Sr Judge Burnett of DC, modeling black professional criminal justice experience with the criminal justice system, exemplified a powerful source for policy change virtually immune from criticism. Demographic studies about the Hispanic community, female addiction, testimony of recovered addicts now delivering therapy, juvenile justice workers, DaleG's stories of how Oakland has survived medicalized mj distribution without an earthquake (so far), all provided knowledgeable and respected views about practical change from prohibition to regulation.

The panel on drug use management (incldg as a star, prof. & psycho-pharmacologist Robert Heimer of Yale's Public Health School) provided invaluable info on the role of drugs in drug abuse management, even for a mental health law practitioner like me. We can all say that "treatment works," but it's useful to know more about what and why, particularly because prohibitionist coerced-abstinence "treatment" funds so many junk-science narco-therapy programs for mj users.

The conf closed on the compelling issue of what can be done now by cities and local activists, within the framework of federal prohibition laws and state prohibition enforcement (sidebar: Prohibition, the most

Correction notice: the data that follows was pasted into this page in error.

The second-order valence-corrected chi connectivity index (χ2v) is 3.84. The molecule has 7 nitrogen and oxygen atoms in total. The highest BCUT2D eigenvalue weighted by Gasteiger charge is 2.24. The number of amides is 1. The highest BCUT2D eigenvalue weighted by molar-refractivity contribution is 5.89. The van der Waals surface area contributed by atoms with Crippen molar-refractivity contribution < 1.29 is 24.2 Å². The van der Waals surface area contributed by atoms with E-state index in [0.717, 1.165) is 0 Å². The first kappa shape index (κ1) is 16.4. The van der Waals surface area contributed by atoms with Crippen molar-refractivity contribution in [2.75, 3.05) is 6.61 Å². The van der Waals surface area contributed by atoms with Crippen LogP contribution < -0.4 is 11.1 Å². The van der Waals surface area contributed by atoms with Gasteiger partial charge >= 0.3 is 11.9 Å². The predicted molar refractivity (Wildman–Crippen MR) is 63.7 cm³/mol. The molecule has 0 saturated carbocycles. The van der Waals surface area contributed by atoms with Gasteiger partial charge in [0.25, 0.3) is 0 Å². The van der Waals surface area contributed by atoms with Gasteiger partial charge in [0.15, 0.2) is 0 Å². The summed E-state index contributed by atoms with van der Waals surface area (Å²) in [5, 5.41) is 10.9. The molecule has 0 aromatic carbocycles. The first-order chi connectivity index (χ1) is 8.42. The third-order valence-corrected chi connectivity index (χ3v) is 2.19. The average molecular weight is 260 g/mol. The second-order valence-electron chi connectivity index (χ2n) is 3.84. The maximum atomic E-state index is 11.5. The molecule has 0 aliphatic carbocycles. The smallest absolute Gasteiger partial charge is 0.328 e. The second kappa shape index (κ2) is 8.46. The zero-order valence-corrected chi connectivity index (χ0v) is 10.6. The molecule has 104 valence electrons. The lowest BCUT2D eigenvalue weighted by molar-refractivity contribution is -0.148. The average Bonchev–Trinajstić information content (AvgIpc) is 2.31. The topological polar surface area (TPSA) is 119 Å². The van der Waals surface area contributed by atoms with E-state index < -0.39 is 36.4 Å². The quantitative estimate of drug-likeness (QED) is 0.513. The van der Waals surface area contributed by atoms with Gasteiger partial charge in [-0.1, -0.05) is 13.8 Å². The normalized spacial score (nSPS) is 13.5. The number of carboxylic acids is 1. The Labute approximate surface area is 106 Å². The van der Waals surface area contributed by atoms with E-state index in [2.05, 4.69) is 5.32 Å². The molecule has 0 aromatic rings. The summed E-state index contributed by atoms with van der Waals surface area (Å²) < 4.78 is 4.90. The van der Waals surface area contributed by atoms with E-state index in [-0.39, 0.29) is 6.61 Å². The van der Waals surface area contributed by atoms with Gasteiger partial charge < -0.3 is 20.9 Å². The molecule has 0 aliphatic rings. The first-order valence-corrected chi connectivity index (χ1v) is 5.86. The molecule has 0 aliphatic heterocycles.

expensive unfunded federal mandate for state law enforcement, except for the fed's invaluable source country and border interdiction success). RogerG/Rachel are working up a list of "little changes" for distribution, but there's doable work to reduce the harm of prohibition.

My observation on the template: You can, with stamina (thanks to Trinity for the nonstop food&drink) pack a quite comprehensive education into two days, with a big city as the focus. Every city has players in this issue, its containment (current policy), frustrated health care delivery experts, frustrated community activists, academic experts, addiction survivors and law enforcement. To be seen is whether the connections made by local activists at such confs can be harnessed to provide an ongoing source of political organizing and pressure on state legislators and municipal leaders (this city happens to have a mayor who is ready to lead a neighborhood parade without fearing soft on crime demagoguery).